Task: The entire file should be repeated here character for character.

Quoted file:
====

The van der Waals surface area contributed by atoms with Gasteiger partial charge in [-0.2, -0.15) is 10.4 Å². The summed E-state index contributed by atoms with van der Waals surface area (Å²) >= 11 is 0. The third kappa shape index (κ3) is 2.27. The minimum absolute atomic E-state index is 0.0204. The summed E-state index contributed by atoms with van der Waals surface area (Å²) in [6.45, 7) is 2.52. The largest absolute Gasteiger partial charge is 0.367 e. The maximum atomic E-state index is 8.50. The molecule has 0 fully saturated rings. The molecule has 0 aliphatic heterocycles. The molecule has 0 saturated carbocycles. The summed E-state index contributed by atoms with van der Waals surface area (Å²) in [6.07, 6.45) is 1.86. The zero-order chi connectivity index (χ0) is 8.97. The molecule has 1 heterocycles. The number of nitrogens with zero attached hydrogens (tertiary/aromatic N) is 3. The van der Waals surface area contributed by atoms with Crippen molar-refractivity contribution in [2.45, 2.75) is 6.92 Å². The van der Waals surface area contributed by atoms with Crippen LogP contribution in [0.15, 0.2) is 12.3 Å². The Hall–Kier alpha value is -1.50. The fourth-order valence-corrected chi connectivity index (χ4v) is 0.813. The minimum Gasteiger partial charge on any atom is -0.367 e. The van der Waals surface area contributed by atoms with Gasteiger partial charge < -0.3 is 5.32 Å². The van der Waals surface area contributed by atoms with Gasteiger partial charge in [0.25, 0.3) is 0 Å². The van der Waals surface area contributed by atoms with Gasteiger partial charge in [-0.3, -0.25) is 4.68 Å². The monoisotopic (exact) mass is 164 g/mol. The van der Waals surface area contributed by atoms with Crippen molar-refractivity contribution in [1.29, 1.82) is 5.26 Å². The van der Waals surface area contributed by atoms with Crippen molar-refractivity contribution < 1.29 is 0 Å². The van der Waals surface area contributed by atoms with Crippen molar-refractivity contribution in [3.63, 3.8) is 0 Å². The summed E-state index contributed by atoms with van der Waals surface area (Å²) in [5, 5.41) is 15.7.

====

The van der Waals surface area contributed by atoms with Gasteiger partial charge in [-0.2, -0.15) is 10.4 Å². The summed E-state index contributed by atoms with van der Waals surface area (Å²) >= 11 is 0. The third kappa shape index (κ3) is 2.27. The minimum absolute atomic E-state index is 0.0204. The summed E-state index contributed by atoms with van der Waals surface area (Å²) in [6.45, 7) is 2.52. The largest absolute Gasteiger partial charge is 0.367 e. The maximum atomic E-state index is 8.50. The molecule has 0 fully saturated rings. The molecule has 0 aliphatic heterocycles. The molecule has 0 saturated carbocycles. The summed E-state index contributed by atoms with van der Waals surface area (Å²) in [6.07, 6.45) is 1.86. The zero-order chi connectivity index (χ0) is 8.97. The molecule has 1 heterocycles. The number of nitrogens with zero attached hydrogens (tertiary/aromatic N) is 3. The van der Waals surface area contributed by atoms with Crippen molar-refractivity contribution in [2.45, 2.75) is 6.92 Å². The van der Waals surface area contributed by atoms with Crippen LogP contribution in [0.15, 0.2) is 12.3 Å². The Hall–Kier alpha value is -1.50. The fourth-order valence-corrected chi connectivity index (χ4v) is 0.813. The minimum Gasteiger partial charge on any atom is -0.367 e. The van der Waals surface area contributed by atoms with Gasteiger partial charge < -0.3 is 5.32 Å². The van der Waals surface area contributed by atoms with Gasteiger partial charge in [0.25, 0.3) is 0 Å². The van der Waals surface area contributed by atoms with Gasteiger partial charge in [-0.3, -0.25) is 4.68 Å². The monoisotopic (exact) mass is 164 g/mol. The van der Waals surface area contributed by atoms with Crippen molar-refractivity contribution in [1.29, 1.82) is 5.26 Å². The van der Waals surface area contributed by atoms with Crippen molar-refractivity contribution < 1.29 is 0 Å². The van der Waals surface area contributed by atoms with Crippen molar-refractivity contribution in [3.63, 3.8) is 0 Å². The summed E-state index contributed by atoms with van der Waals surface area (Å²) in [5, 5.41) is 15.7.